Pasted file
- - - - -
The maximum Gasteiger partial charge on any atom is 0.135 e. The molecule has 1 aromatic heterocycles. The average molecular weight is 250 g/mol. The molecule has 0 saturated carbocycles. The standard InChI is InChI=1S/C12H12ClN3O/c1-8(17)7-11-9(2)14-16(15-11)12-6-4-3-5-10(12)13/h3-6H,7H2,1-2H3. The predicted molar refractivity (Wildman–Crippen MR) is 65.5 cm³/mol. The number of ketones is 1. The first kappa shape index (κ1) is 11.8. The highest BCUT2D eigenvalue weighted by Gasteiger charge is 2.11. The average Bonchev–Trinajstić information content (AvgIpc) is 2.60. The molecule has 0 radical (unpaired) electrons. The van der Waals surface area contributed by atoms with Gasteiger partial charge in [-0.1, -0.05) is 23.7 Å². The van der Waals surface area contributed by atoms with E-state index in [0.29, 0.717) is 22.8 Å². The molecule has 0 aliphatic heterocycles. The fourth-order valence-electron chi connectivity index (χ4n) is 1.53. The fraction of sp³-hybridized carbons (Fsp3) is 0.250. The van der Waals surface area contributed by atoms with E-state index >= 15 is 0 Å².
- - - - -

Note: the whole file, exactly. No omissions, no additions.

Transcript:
The maximum Gasteiger partial charge on any atom is 0.135 e. The molecule has 1 aromatic heterocycles. The average molecular weight is 250 g/mol. The molecule has 0 saturated carbocycles. The standard InChI is InChI=1S/C12H12ClN3O/c1-8(17)7-11-9(2)14-16(15-11)12-6-4-3-5-10(12)13/h3-6H,7H2,1-2H3. The predicted molar refractivity (Wildman–Crippen MR) is 65.5 cm³/mol. The number of ketones is 1. The first kappa shape index (κ1) is 11.8. The highest BCUT2D eigenvalue weighted by Gasteiger charge is 2.11. The average Bonchev–Trinajstić information content (AvgIpc) is 2.60. The molecule has 0 radical (unpaired) electrons. The van der Waals surface area contributed by atoms with Gasteiger partial charge in [-0.1, -0.05) is 23.7 Å². The van der Waals surface area contributed by atoms with E-state index in [0.29, 0.717) is 22.8 Å². The molecule has 0 aliphatic heterocycles. The fourth-order valence-electron chi connectivity index (χ4n) is 1.53. The fraction of sp³-hybridized carbons (Fsp3) is 0.250. The van der Waals surface area contributed by atoms with E-state index >= 15 is 0 Å².